Even the slower SanDisk Extreme III is almost as fast for shooting as today's hottest cards. The ancient Lexar 40x Write Acceleration card I dug up wasn't a problem either.
Upload Speeds (not important) back to top
Photographers don't care, but to compare download speeds, I first needed to upload identical data to each card. I measured this while dragging and dropping in my Mac's Finder.
This is for 1.8GB (1,933,824,837 bytes) in 13 folders, and were uploaded using the SanDisk Extreme IV Firewire 800 reader.
The Lexar 233x, 300x and SanDisk Extreme IV are the same. The SanDisk Extreme III was twice as slow.
Firewire 800 Readers top
The Lexar has a flippy card door to keep out dust, but when the card goes in, you can't see it at all. You have to press a button to pop it out. The cards go in sloppily and don't feel precise.
Unloaded, the Lexar reader feels tougher than the SanDisk, but the SanDisk feels better when actually jamming cards in and out.
The SanDisk feels crappier by itself, and has almost no visible activity light, but cards pop in and out much faster. You can see what car is in the SanDisk reader because they are not completely covered.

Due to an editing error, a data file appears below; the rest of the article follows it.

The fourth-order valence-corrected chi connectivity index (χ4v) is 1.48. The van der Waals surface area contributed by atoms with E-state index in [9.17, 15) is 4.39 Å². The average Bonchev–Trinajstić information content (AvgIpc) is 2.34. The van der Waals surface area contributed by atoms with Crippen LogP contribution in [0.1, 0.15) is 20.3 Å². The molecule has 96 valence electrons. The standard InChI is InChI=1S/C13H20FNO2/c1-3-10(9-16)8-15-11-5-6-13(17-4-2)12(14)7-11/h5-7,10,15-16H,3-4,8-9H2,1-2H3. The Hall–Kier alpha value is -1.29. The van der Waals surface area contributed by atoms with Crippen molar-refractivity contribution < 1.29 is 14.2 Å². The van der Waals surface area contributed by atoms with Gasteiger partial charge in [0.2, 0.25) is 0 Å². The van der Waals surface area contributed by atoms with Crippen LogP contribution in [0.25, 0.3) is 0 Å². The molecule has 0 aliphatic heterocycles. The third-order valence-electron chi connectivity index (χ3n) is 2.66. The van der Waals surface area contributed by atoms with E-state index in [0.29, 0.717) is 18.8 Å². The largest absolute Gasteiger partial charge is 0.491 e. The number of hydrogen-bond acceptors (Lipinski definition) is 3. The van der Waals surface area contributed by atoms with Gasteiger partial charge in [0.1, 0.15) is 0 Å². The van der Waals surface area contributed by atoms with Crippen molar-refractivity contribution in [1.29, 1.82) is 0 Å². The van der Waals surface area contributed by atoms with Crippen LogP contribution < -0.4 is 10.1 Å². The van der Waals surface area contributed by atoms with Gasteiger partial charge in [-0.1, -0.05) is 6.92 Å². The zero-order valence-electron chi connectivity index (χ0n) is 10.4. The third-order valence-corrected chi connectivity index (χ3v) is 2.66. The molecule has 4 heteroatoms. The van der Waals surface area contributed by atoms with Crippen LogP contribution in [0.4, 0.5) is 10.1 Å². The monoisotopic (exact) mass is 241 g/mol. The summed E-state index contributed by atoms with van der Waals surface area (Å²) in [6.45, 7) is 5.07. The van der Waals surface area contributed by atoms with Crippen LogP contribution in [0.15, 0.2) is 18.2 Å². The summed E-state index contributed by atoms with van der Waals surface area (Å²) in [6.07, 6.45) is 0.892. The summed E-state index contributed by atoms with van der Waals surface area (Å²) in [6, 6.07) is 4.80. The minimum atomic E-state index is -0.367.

For travel, the SanDisk Extreme IV reader is smaller.
Recommendations back to top
Would I buy these? You bet! (The card I reviewed was loaned to me by Lexar.)
Performance is the same as the top-line cards, at a better price.
If you get any of these, be sure to get the Lexar Firewire 800 reader and use it connected to a Firewire 400 or Firewire 800 port. These cards are faster than USB interfaces.
I ask myself who needs 8GB cards. Unless you're using it in a second backup slot in a pro camera, it shouldn't be asked to hold more than a day's shooting. If you're shooting 8GB each day, where do you store all this? CF cards double in capacity every week, yet my hard drive has grown from 160GB in 2000 to only 750GB today in 2008.
see also my older Card Speed Tests.